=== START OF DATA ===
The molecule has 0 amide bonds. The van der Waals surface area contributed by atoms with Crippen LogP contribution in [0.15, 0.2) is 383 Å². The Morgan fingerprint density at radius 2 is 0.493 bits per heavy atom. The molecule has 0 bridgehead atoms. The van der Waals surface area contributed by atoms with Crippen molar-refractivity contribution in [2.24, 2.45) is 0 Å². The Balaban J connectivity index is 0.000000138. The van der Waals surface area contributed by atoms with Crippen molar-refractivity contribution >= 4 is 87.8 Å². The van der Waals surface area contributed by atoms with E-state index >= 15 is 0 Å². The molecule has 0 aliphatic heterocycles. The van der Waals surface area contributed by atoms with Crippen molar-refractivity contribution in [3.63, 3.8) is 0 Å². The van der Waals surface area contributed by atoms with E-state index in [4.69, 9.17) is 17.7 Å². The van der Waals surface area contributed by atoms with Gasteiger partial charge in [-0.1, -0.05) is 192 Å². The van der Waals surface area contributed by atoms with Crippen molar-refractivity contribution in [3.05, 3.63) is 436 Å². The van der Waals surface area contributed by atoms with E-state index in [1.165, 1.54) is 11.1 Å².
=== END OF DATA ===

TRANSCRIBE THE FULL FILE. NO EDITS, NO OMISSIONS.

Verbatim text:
The molecule has 0 amide bonds. The van der Waals surface area contributed by atoms with Crippen LogP contribution in [0.15, 0.2) is 383 Å². The Morgan fingerprint density at radius 2 is 0.493 bits per heavy atom. The molecule has 0 bridgehead atoms. The van der Waals surface area contributed by atoms with Crippen molar-refractivity contribution in [2.24, 2.45) is 0 Å². The Balaban J connectivity index is 0.000000138. The van der Waals surface area contributed by atoms with Crippen molar-refractivity contribution >= 4 is 87.8 Å². The van der Waals surface area contributed by atoms with E-state index >= 15 is 0 Å². The molecule has 0 aliphatic heterocycles. The van der Waals surface area contributed by atoms with Crippen molar-refractivity contribution in [3.63, 3.8) is 0 Å². The van der Waals surface area contributed by atoms with E-state index in [4.69, 9.17) is 17.7 Å². The van der Waals surface area contributed by atoms with Gasteiger partial charge in [-0.1, -0.05) is 192 Å². The van der Waals surface area contributed by atoms with Crippen molar-refractivity contribution in [3.05, 3.63) is 436 Å². The van der Waals surface area contributed by atoms with E-state index in [1.165, 1.54) is 11.1 Å².